So, staff, tea and surroundings – excellent. Scones were good, but not as good as the rest of the meal. I felt they weren’t quite as good as some of the other scones we’ve had this year, either. They must be doing something right because they have been going for 100 years this year.

Bettys - 100 years this year

Bettys – 100 years this year

This is not a criticism of the scones, just an observation. You can’t serve thousands of scones without making some compromises.

Not Quite Scones – but I’m calling it Number 8 in the series

We had coffee with blueberry muffins in the Mencap garden this morning as part of my programme of guerrilla snacking. This came as a surprise, as until I needed a word to describe my random intake of sugary calories I didn’t know I had a programme of guerrilla snacking. The coffee came out of a flask and the muffins came from McDonalds. Consequently, I have to admit that quality wasn’t necessarily the keynote of the morning. However, real life can’t be all cappuccino and croissants. Or scones.

I’m calling it Number 8 in the series, just to add some light and shade to the Scone Chronicles. Location was good, company was excellent but muffins just aren’t scones.

The flowers are doing well, though they could do with more of them. Unfortunately money is so tight that there isn’t any for fripperies like flowers. They are saving for a new cover on the second polytunnel. I’ve just ordered 100 snowdrops. I’m going to plant some at home and give Julia the rest. She’s a lucky woman – blueberry muffins and snowdrops all in one day.

I just mentioned this to her. She raised an eyebrow and muttered something I didn’t quite catch.

Her tolerance and my deafness are two important factors in the longevity of our marriage.

I’ll let the pictures speak for themselves.


Great Tit at Wilford

Great Tit at Wilford

The birds, as usual, were not very cooperative, but I did get one shot.

The Scone Chronicles – Number 7 – Done as a Haibun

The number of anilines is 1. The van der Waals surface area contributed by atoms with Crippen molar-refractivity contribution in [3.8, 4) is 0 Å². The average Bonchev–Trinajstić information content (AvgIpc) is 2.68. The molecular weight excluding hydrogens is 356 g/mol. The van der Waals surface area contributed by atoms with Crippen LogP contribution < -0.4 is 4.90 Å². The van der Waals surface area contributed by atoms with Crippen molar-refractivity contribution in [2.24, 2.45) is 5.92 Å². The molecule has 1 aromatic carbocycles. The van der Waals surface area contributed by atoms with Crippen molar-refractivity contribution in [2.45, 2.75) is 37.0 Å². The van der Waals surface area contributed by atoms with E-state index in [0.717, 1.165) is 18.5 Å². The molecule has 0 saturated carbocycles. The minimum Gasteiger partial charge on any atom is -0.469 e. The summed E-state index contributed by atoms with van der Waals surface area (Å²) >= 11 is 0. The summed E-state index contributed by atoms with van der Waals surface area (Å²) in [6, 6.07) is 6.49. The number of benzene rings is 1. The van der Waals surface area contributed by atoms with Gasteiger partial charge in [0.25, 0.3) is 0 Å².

As usual, there is a queue at the cafe in Sainsbury’s at Arnold. The woman behind the counter is working hard but the system is against her. So is the customer she is serving, who can’t make his mind up.

I have two scones – one cheese, one fruit. Julia sticks with a single cheese scone. We select them, then we wait in line. They are small, neat and hexagonal.

Eventually I go to find a table because my knee is playing up.

The first two tables are too dirty to clean by wiping with a paper napkin. The third is passable, but dirty underneath. They have at least four staff and I’m not impressed. I think of writing a stiffly worded letter of complaint but it won’t do any good and the insincere reply will annoy me even more.


A dirty floor – Sainsbury’s, Arnold

The cheese scone feels hard as I slide the knife in. It is not a light and fluffy scone, though I had expected this from the small and regular shape.

There are specks of visible cheese, and it tastes good.

The fruit scone is moist inside, in a doughy way, rather than a good way. It still tastes good but looks strange in the camera viewfinder.

A slightly doughy fruit scone

A slightly doughy fruit scone

At one time we would have ordered the cream tea but we are getting too old for all the sugar and fat.

evening draws on

the rotund blogger

photographs his food